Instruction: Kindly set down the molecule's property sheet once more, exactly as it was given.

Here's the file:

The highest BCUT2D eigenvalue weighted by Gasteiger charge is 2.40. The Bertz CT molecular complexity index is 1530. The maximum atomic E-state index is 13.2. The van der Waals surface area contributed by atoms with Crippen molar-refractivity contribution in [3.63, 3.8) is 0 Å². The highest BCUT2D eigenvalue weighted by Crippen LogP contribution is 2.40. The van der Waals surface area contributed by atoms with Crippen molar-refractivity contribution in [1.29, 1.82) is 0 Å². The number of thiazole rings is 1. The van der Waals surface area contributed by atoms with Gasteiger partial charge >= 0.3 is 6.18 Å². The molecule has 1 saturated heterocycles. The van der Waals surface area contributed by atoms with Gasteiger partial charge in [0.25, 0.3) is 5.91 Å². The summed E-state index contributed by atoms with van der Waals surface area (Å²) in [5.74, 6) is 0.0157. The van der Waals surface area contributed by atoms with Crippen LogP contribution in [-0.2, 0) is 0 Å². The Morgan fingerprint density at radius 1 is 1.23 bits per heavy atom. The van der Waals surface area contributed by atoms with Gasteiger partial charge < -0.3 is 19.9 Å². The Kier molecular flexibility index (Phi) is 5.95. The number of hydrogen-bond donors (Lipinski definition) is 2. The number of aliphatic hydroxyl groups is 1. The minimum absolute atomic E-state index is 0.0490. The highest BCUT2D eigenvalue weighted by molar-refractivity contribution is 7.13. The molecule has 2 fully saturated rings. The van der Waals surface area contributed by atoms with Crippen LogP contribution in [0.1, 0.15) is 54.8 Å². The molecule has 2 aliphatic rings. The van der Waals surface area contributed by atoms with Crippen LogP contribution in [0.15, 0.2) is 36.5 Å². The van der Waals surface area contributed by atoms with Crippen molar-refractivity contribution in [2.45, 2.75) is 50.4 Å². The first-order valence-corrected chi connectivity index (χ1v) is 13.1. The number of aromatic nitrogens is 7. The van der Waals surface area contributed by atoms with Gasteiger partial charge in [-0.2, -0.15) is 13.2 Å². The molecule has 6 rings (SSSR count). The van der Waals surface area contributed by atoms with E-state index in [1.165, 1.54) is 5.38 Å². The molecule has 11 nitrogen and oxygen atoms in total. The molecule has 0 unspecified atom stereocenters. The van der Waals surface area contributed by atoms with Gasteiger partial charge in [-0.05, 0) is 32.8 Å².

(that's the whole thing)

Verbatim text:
The highest BCUT2D eigenvalue weighted by Gasteiger charge is 2.40. The Bertz CT molecular complexity index is 1530. The maximum atomic E-state index is 13.2. The van der Waals surface area contributed by atoms with Crippen molar-refractivity contribution in [3.63, 3.8) is 0 Å². The highest BCUT2D eigenvalue weighted by Crippen LogP contribution is 2.40. The van der Waals surface area contributed by atoms with Crippen molar-refractivity contribution in [1.29, 1.82) is 0 Å². The number of thiazole rings is 1. The van der Waals surface area contributed by atoms with Gasteiger partial charge >= 0.3 is 6.18 Å². The molecule has 1 saturated heterocycles. The van der Waals surface area contributed by atoms with Gasteiger partial charge in [0.25, 0.3) is 5.91 Å². The summed E-state index contributed by atoms with van der Waals surface area (Å²) in [5.74, 6) is 0.0157. The van der Waals surface area contributed by atoms with Crippen LogP contribution in [-0.2, 0) is 0 Å². The Morgan fingerprint density at radius 1 is 1.23 bits per heavy atom. The van der Waals surface area contributed by atoms with Gasteiger partial charge < -0.3 is 19.9 Å². The Kier molecular flexibility index (Phi) is 5.95. The number of hydrogen-bond donors (Lipinski definition) is 2. The number of aliphatic hydroxyl groups is 1. The minimum absolute atomic E-state index is 0.0490. The highest BCUT2D eigenvalue weighted by molar-refractivity contribution is 7.13. The molecule has 2 fully saturated rings. The van der Waals surface area contributed by atoms with Crippen LogP contribution in [0.1, 0.15) is 54.8 Å². The molecule has 2 aliphatic rings. The van der Waals surface area contributed by atoms with Crippen LogP contribution in [0.15, 0.2) is 36.5 Å². The van der Waals surface area contributed by atoms with Crippen molar-refractivity contribution in [2.45, 2.75) is 50.4 Å². The first-order valence-corrected chi connectivity index (χ1v) is 13.1. The number of aromatic nitrogens is 7. The van der Waals surface area contributed by atoms with Gasteiger partial charge in [-0.2, -0.15) is 13.2 Å². The molecule has 6 rings (SSSR count). The van der Waals surface area contributed by atoms with E-state index in [1.165, 1.54) is 5.38 Å². The molecule has 11 nitrogen and oxygen atoms in total. The molecule has 0 unspecified atom stereocenters. The van der Waals surface area contributed by atoms with Gasteiger partial charge in [-0.05, 0) is 32.8 Å².